The scientific name for an Indian cobra is Naja naja and it is commonly known as the spectacled cobra. This highly venomous, medium sized snake is native to the Indian subcontinent and other isolated parts of Asia. It is considered to be one of the top four most dangerous snakes in India. The most common species used by snake charmers, the Indian cobra is often kept as a pet. Like most known cobra species, the Indian cobra is not a live bearer.
According to the National Geographic Society, the venom contained in a single bite from a mature Indian cobra is powerful enough to kill up to 20 people. The potent venom of this species causes paralysis, quickly rending the victim helpless. As the venom courses through the body, unless the subject is quickly treated with an appropriate antidote, it paralyzes the respiratory and cardiovascular systems, resulting in death. Research is ongoing into whether components of the venom from this snake have any medicinal value, particularly as a muscle relaxant and anti-spasmodic.
Despite very powerful venom and a certain level of infamy as one of the most dangerous snakes in India, there are comparatively few human deaths reported as a result of bites from this species. This is largely because the snake avoids contact with humans as much as possible. The Indian cobra can often be found in areas of human habitation, even though few encounters are reported. The primary diet of this species is rats; urban areas make excellent feeding areas, but the snakes only venture into areas such as sewers which are a favorite hiding place for rats. The snake is very unlikely to come across a human there.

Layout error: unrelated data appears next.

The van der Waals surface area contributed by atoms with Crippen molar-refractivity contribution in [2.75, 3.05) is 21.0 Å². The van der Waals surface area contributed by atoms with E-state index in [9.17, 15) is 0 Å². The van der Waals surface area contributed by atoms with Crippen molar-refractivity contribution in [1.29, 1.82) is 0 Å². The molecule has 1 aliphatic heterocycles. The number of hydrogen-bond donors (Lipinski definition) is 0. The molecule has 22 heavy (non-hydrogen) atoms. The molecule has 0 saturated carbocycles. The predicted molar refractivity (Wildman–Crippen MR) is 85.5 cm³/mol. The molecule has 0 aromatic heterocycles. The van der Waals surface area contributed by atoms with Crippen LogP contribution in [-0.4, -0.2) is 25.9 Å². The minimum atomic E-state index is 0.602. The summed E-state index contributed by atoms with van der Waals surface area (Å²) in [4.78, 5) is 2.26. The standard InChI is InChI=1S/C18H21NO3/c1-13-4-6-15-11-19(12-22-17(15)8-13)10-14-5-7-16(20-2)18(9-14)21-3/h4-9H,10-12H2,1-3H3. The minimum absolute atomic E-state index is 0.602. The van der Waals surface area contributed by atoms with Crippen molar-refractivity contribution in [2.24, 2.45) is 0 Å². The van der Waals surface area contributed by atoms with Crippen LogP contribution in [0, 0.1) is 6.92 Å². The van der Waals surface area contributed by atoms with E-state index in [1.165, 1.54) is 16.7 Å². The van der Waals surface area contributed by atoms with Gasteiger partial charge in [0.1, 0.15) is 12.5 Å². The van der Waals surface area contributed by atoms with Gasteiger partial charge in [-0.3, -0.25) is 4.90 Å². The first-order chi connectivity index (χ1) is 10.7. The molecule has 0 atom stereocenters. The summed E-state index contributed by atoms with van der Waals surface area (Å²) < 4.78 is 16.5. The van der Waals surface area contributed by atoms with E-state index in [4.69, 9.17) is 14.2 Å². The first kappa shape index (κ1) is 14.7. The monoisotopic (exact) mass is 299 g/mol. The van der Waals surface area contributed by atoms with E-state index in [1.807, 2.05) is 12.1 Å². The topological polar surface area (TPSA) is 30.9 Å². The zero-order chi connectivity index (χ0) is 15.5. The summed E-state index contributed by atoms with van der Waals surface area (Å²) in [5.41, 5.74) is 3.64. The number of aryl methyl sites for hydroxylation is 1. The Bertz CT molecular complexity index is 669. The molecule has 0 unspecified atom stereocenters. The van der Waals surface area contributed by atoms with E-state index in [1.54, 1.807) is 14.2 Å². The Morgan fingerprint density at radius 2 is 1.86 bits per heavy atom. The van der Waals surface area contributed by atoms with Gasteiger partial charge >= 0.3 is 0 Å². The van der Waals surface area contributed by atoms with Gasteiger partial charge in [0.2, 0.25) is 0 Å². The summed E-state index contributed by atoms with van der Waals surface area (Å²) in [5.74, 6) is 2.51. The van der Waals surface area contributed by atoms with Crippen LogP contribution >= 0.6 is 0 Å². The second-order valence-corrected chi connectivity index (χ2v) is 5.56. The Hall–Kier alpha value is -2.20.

Although it prefers rats, the Indian cobra will also eat small reptiles, birds, eggs, and mammals. Often reaching in excess of 6 feet (1.8 meters), this species is reasonably placid and does not bite unless threatened or provoked. Only experienced handlers usually keep this species as a pet because of the deadly venom, and it is not generally recommended for novices. Now protected under the Indian Wildlife Protection Act, this snake was the most common species used in the now illegal practice of snake charming.
Neither diurnal or nocturnal, this species is active either day or night; activity and hunting patterns are often organized according to when prey is most active in the home range of the snake. Usually a solitary creature that interacts with a male only to breed, the female Indian cobra is an egg layer as opposed to a live bearer, laying her eggs deep underground and producing as many as 30. Like most female cobras, she will guard and protect her eggs until they hatch. She then leaves them because they are immediately independent. As soon as they hatch, although only 12 inches (30 cm), the juveniles are already capable of taking prey and defending themselves, being born with both working fangs and potent venom.